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he line, with Nim's Massachusetts battery; Colonel Landrum's forces, parts of two brigades, on the right and centre, with Rawles's battery G, Fifth regulars, and a battery of the First Indiana artillery in rear of his right and centre. Colonel Dudlenel Lucas deployed his cavalry brigade on the left of the road, and Colonel Emerson's brigade was deployed on the right. Rawles's battery, (G,) Fifth United States artillery, was put into position in the road, and opened on the rebels, who were postforced by taking troops from the left and centre. One brigade of Landrum's held the left, another the right and centre. Rawles's United States battery, with the First Indiana. and the Chicago Mercantile battery, was posted on the right and centre,d our centre was being pressed back, and finally the right also gave way. Six guns of the Mercantile battery, two guns of Rawles's G battery, Fifth United States artillery, two mountain howitzers of the Sixth Missouri howitzer-battery, four guns of t
ing to some delay they were unable to leave until the 13th. On that day General Lee moved with his command in advance of the regular army. His force consisted of the 1st, 3d, 4th and 5th brigades of the cavalry division, Nims' Battery of 6 guns—Rawles' Battery of 4 guns—and a battery of mountain howitzers manned by a company of 6th Missouri Cavalry, all equipped as horse artillery, a total of about 3300. There was a halt the next morning at five for an hour's rest and then on again. Long tryemy who appeared in that direction. The First Brigade Cavalry, Col. T. J. Lucas commanding, was placed on the extreme right of the line and fought dismounted. With this brigade was a section of the 6th Missouri Howitzer Battery and a section of Rawles' Battery. The Third Brigade was in the rear escorting the train which was halted a mile and a half from our front. About 1 P. M. General Banks and his staff arrived and General Lee reported to him the arrangements of his troops and the appare
Southern Historical Society Papers, Volume 31. (ed. Reverend J. William Jones), chapter 1.43 (search)
rivate Henry. Morrison, Private William H. Pollard, Captain Thomas P. Simmons, Private Napoleon B. Smith, Sergeant William C. Tatum, Private L.; killed. Valentine, Private Thomas; wounded. Weaver, Private Christopher; killed. Waller, Private T. J. Company C —Petersburg B Grays. Bird, Corporal Color Guard Henry V. L. Caldwell, Private W. W. Epes, Sergeant Richard; wounded. Evans, George W. Green, Private J. W. Pugh, Private John J.; killed. Rawles, Private W. R.; killed. Sledge, Private Henry. Thompson, Sergeant Robert G. Company D —Petersburg Lafayette guard. Clark, Private John H. Hardy, Private James. Harber, Private Charles; killed. Laughton, Lieutenant John E., Jr.; seriously wounded. Smith, Private George; wounded. Company E —Petersburg Riflemen. Butts, Private R. Emmett; killed. Bernard, Private George S. Bernard, Private D. Meade. Blakemore, Private James H. (courier). Crow, Serg<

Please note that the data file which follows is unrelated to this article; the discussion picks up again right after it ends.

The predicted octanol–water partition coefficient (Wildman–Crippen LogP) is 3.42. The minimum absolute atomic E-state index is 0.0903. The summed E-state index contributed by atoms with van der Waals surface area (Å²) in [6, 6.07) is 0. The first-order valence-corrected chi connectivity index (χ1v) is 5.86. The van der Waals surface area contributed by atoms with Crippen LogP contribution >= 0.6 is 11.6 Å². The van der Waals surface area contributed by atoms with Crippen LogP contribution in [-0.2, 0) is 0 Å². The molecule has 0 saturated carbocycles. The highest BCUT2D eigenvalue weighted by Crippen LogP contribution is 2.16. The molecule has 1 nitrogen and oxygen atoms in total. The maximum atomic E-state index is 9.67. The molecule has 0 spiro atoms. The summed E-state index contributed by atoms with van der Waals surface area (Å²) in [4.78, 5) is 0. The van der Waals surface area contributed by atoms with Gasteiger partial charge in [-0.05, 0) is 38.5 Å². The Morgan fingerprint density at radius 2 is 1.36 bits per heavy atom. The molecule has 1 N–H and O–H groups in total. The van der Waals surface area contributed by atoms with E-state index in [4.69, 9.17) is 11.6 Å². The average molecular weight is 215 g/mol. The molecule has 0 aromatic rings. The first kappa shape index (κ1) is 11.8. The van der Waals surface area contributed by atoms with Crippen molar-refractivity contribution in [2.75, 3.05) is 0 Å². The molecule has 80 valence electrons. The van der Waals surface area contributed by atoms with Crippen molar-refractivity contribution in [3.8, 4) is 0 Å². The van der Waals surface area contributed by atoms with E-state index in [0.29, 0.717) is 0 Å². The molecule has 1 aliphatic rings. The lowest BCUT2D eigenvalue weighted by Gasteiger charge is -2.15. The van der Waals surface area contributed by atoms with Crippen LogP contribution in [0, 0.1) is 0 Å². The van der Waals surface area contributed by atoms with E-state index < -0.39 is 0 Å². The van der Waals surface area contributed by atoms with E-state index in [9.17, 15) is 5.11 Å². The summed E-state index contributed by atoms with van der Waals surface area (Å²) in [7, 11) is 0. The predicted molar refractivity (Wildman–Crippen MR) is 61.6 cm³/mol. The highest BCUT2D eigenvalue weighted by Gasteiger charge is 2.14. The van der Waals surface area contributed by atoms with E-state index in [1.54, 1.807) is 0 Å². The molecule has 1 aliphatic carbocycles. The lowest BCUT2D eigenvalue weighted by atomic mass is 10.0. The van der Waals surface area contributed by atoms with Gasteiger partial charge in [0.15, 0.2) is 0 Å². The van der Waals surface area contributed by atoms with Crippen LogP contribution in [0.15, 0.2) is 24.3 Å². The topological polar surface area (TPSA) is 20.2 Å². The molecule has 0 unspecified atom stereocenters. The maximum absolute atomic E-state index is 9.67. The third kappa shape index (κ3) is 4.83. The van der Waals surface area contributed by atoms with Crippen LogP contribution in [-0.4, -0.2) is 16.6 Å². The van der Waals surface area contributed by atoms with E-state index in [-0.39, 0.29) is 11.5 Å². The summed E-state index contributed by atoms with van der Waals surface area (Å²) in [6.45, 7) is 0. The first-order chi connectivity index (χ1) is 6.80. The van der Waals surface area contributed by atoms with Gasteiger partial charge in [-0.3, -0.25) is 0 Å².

Tenn; Lieut Jas E Reese, 5th Ala; Corp'l Jos H Meeks, 44th Ga; S Nowels, do do; N M Shaw do do; 8 Baily, do do; Lieut S H Johnston, do do; John B Raffenss, 2d Miss. Serg't Wm McField, do do; M Harsehan, St Paul's bat; J F Forentan, 40th Ga; L A Ford, 23d N C; John Mullen, 2d Miss; Serg't R W Robins, 22d N C, Hendley Duke, 12th N C, S S Davenport, 35th Ga; Jno R Chessier, 2d Fla, C W Jordan, 45th Ga; C C Davis, 12th Ala; B F Hodges, do do; 5 unable to give their names, J L Tanver, 44th Ga; D Rawles, 2d Miss bat; Jos J Carner, 17th Va; --Hollans 14th Ga; W Alders, 13th Ga; Chas H Macey, 19th Miss Jno Soule 1st S C; F Smith, 2d Miss bat; B A Hill, 15th Ala; W H Moore, 16th N C, Sergt Jas A Thompson, 7th Tenn; Geo Torrence, 37th N C; David Ray, 38th N C; Calvin Pierre, 37th N C; Stephen Lullan, 36th N C; K M Covington, do do; Wm Meyers, 44th Ga; Abner Reeves do do; Wm M Elder, do do; Geo Nolan, do do; Jas C Strickland, do do; Jno C Regers, do do; Joseph Grant, do do; Ensign T J Denson, 1s
s special dispatch says that up to the 20th Grant had fought five battles, captured 64 guns and 2,400 prisoners. The Assistant Manager of the Telegraph at Memphis telegraphed, on the 23d, that official information from below to Wednesday had been received. Grant had captured Haines's Bluff and the entire works of Vicksburg, a large number of prisoners, and 57 pieces of artillery. The battle was still raging, with every prospect of capturing the entire force in Vicksburg. Col. J H Rawles, A. A. G. telegraphed from the rear of Vicksburg on the 20th that the army landed at Bruisburg on the 30th of April; fought the rebels, under Boomer, at Part Gibson on the 1st of May, killing, wounding, and capturing at least 1,500 prisoners, and taking live pieces of artillery; on the 12th, at Raymond, the rebels were defeated with a less of 800; on the 14th Johnson was defeated and Jackson captured, with a loss to the enemy of 400, besides immense amounts of stores and manufactures, and 17